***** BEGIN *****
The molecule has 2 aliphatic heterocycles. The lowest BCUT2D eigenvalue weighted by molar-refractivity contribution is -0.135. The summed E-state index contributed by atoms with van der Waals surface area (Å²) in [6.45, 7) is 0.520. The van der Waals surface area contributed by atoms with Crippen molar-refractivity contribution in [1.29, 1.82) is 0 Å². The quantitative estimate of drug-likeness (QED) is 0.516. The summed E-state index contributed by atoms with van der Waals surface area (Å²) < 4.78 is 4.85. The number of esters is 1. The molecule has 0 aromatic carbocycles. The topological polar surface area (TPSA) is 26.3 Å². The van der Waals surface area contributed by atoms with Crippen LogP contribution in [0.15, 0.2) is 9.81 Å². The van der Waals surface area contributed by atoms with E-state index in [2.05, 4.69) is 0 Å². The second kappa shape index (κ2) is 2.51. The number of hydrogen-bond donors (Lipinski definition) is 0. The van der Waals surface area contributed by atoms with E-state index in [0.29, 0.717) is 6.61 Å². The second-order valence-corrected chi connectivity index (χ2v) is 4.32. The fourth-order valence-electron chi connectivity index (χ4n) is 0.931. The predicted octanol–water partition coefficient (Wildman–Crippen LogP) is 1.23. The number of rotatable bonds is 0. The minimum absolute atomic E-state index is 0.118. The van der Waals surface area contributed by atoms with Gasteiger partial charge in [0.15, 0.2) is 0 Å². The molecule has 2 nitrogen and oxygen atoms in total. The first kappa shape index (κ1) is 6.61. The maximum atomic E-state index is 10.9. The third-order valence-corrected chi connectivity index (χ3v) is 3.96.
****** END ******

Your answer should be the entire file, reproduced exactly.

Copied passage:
The molecule has 2 aliphatic heterocycles. The lowest BCUT2D eigenvalue weighted by molar-refractivity contribution is -0.135. The summed E-state index contributed by atoms with van der Waals surface area (Å²) in [6.45, 7) is 0.520. The van der Waals surface area contributed by atoms with Crippen molar-refractivity contribution in [1.29, 1.82) is 0 Å². The quantitative estimate of drug-likeness (QED) is 0.516. The summed E-state index contributed by atoms with van der Waals surface area (Å²) < 4.78 is 4.85. The number of esters is 1. The molecule has 0 aromatic carbocycles. The topological polar surface area (TPSA) is 26.3 Å². The van der Waals surface area contributed by atoms with Crippen LogP contribution in [0.15, 0.2) is 9.81 Å². The van der Waals surface area contributed by atoms with E-state index in [2.05, 4.69) is 0 Å². The second kappa shape index (κ2) is 2.51. The number of hydrogen-bond donors (Lipinski definition) is 0. The van der Waals surface area contributed by atoms with E-state index in [0.29, 0.717) is 6.61 Å². The second-order valence-corrected chi connectivity index (χ2v) is 4.32. The fourth-order valence-electron chi connectivity index (χ4n) is 0.931. The predicted octanol–water partition coefficient (Wildman–Crippen LogP) is 1.23. The number of rotatable bonds is 0. The minimum absolute atomic E-state index is 0.118. The van der Waals surface area contributed by atoms with Gasteiger partial charge in [0.15, 0.2) is 0 Å². The molecule has 2 nitrogen and oxygen atoms in total. The first kappa shape index (κ1) is 6.61. The maximum atomic E-state index is 10.9. The third-order valence-corrected chi connectivity index (χ3v) is 3.96.